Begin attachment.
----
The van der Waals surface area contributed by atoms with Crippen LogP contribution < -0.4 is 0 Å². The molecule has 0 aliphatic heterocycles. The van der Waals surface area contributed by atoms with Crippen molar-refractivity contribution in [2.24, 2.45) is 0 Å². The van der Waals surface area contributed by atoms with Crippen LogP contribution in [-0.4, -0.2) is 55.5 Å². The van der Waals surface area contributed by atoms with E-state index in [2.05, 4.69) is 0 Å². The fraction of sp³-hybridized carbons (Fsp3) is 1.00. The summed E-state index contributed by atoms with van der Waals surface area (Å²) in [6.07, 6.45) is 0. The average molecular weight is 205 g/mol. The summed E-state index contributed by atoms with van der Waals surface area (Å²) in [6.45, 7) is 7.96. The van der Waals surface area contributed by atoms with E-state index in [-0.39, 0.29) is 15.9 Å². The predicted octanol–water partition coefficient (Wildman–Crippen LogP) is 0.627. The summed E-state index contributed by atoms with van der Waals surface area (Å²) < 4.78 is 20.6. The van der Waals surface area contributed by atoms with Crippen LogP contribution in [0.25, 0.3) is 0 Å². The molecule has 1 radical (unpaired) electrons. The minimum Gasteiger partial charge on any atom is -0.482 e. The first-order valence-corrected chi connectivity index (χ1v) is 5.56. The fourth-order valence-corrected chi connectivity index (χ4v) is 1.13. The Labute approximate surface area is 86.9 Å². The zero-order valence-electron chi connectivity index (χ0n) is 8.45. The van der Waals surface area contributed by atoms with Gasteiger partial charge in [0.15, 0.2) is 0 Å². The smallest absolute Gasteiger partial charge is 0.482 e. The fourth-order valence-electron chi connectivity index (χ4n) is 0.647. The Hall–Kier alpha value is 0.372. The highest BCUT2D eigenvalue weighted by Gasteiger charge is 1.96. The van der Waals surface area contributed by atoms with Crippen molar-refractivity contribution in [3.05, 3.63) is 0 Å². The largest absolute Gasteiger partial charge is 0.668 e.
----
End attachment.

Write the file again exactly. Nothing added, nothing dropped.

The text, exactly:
The van der Waals surface area contributed by atoms with Crippen LogP contribution < -0.4 is 0 Å². The molecule has 0 aliphatic heterocycles. The van der Waals surface area contributed by atoms with Crippen molar-refractivity contribution in [2.24, 2.45) is 0 Å². The van der Waals surface area contributed by atoms with Crippen LogP contribution in [-0.4, -0.2) is 55.5 Å². The van der Waals surface area contributed by atoms with E-state index in [2.05, 4.69) is 0 Å². The fraction of sp³-hybridized carbons (Fsp3) is 1.00. The summed E-state index contributed by atoms with van der Waals surface area (Å²) in [6.07, 6.45) is 0. The average molecular weight is 205 g/mol. The summed E-state index contributed by atoms with van der Waals surface area (Å²) in [6.45, 7) is 7.96. The van der Waals surface area contributed by atoms with E-state index in [-0.39, 0.29) is 15.9 Å². The predicted octanol–water partition coefficient (Wildman–Crippen LogP) is 0.627. The summed E-state index contributed by atoms with van der Waals surface area (Å²) < 4.78 is 20.6. The van der Waals surface area contributed by atoms with Crippen LogP contribution in [0.25, 0.3) is 0 Å². The molecule has 1 radical (unpaired) electrons. The minimum Gasteiger partial charge on any atom is -0.482 e. The first-order valence-corrected chi connectivity index (χ1v) is 5.56. The fourth-order valence-corrected chi connectivity index (χ4v) is 1.13. The Labute approximate surface area is 86.9 Å². The zero-order valence-electron chi connectivity index (χ0n) is 8.45. The van der Waals surface area contributed by atoms with Gasteiger partial charge in [0.15, 0.2) is 0 Å². The smallest absolute Gasteiger partial charge is 0.482 e. The fourth-order valence-electron chi connectivity index (χ4n) is 0.647. The Hall–Kier alpha value is 0.372. The highest BCUT2D eigenvalue weighted by Gasteiger charge is 1.96. The van der Waals surface area contributed by atoms with Crippen molar-refractivity contribution in [3.05, 3.63) is 0 Å². The largest absolute Gasteiger partial charge is 0.668 e.